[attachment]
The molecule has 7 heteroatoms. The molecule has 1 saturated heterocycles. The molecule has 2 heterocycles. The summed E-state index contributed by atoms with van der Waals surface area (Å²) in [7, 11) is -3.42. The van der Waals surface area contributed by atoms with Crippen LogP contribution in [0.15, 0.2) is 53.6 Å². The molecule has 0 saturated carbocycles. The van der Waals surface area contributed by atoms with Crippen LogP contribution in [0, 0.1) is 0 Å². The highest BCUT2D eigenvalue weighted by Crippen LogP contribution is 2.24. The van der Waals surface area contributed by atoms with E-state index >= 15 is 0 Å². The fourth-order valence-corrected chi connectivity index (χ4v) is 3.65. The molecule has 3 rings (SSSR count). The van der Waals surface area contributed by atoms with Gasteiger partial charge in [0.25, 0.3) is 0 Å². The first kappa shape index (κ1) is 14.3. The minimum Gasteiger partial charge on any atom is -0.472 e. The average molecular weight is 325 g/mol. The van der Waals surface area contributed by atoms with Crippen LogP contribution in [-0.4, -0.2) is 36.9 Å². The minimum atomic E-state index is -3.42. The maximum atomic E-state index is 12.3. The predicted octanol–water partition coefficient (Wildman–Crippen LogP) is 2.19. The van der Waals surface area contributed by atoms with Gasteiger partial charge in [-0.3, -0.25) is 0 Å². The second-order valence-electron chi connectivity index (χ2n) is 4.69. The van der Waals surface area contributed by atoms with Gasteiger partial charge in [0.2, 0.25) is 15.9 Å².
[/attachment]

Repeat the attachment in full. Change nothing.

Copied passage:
The molecule has 7 heteroatoms. The molecule has 1 saturated heterocycles. The molecule has 2 heterocycles. The summed E-state index contributed by atoms with van der Waals surface area (Å²) in [7, 11) is -3.42. The van der Waals surface area contributed by atoms with Crippen LogP contribution in [0.15, 0.2) is 53.6 Å². The molecule has 0 saturated carbocycles. The van der Waals surface area contributed by atoms with Crippen LogP contribution in [0, 0.1) is 0 Å². The highest BCUT2D eigenvalue weighted by Crippen LogP contribution is 2.24. The van der Waals surface area contributed by atoms with E-state index >= 15 is 0 Å². The fourth-order valence-corrected chi connectivity index (χ4v) is 3.65. The molecule has 3 rings (SSSR count). The van der Waals surface area contributed by atoms with Gasteiger partial charge in [0.25, 0.3) is 0 Å². The first kappa shape index (κ1) is 14.3. The minimum Gasteiger partial charge on any atom is -0.472 e. The average molecular weight is 325 g/mol. The van der Waals surface area contributed by atoms with Crippen LogP contribution in [-0.4, -0.2) is 36.9 Å². The minimum atomic E-state index is -3.42. The maximum atomic E-state index is 12.3. The predicted octanol–water partition coefficient (Wildman–Crippen LogP) is 2.19. The van der Waals surface area contributed by atoms with Gasteiger partial charge in [-0.3, -0.25) is 0 Å². The second-order valence-electron chi connectivity index (χ2n) is 4.69. The van der Waals surface area contributed by atoms with Gasteiger partial charge in [0.2, 0.25) is 15.9 Å².